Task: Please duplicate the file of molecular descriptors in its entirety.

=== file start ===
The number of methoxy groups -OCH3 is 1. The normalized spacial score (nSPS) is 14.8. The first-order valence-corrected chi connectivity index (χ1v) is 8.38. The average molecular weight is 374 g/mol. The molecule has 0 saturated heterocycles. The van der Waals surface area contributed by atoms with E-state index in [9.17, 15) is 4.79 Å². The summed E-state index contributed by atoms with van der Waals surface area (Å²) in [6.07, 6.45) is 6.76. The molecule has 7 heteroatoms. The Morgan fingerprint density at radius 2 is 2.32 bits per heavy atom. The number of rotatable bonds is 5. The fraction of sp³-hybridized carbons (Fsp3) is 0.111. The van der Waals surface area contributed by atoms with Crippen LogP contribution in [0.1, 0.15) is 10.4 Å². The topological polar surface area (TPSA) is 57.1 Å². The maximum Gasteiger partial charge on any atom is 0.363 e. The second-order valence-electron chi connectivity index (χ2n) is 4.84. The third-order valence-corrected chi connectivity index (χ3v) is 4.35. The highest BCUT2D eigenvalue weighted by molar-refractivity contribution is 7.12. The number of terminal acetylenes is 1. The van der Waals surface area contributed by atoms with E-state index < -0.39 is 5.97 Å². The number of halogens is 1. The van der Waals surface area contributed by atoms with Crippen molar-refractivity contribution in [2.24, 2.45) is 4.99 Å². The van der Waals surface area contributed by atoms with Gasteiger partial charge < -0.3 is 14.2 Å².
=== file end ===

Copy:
The number of methoxy groups -OCH3 is 1. The normalized spacial score (nSPS) is 14.8. The first-order valence-corrected chi connectivity index (χ1v) is 8.38. The average molecular weight is 374 g/mol. The molecule has 0 saturated heterocycles. The van der Waals surface area contributed by atoms with E-state index in [9.17, 15) is 4.79 Å². The summed E-state index contributed by atoms with van der Waals surface area (Å²) in [6.07, 6.45) is 6.76. The molecule has 7 heteroatoms. The Morgan fingerprint density at radius 2 is 2.32 bits per heavy atom. The number of rotatable bonds is 5. The fraction of sp³-hybridized carbons (Fsp3) is 0.111. The van der Waals surface area contributed by atoms with Crippen LogP contribution in [0.1, 0.15) is 10.4 Å². The topological polar surface area (TPSA) is 57.1 Å². The maximum Gasteiger partial charge on any atom is 0.363 e. The second-order valence-electron chi connectivity index (χ2n) is 4.84. The third-order valence-corrected chi connectivity index (χ3v) is 4.35. The highest BCUT2D eigenvalue weighted by molar-refractivity contribution is 7.12. The number of terminal acetylenes is 1. The van der Waals surface area contributed by atoms with E-state index < -0.39 is 5.97 Å². The number of halogens is 1. The van der Waals surface area contributed by atoms with Crippen molar-refractivity contribution in [2.24, 2.45) is 4.99 Å². The van der Waals surface area contributed by atoms with Gasteiger partial charge < -0.3 is 14.2 Å².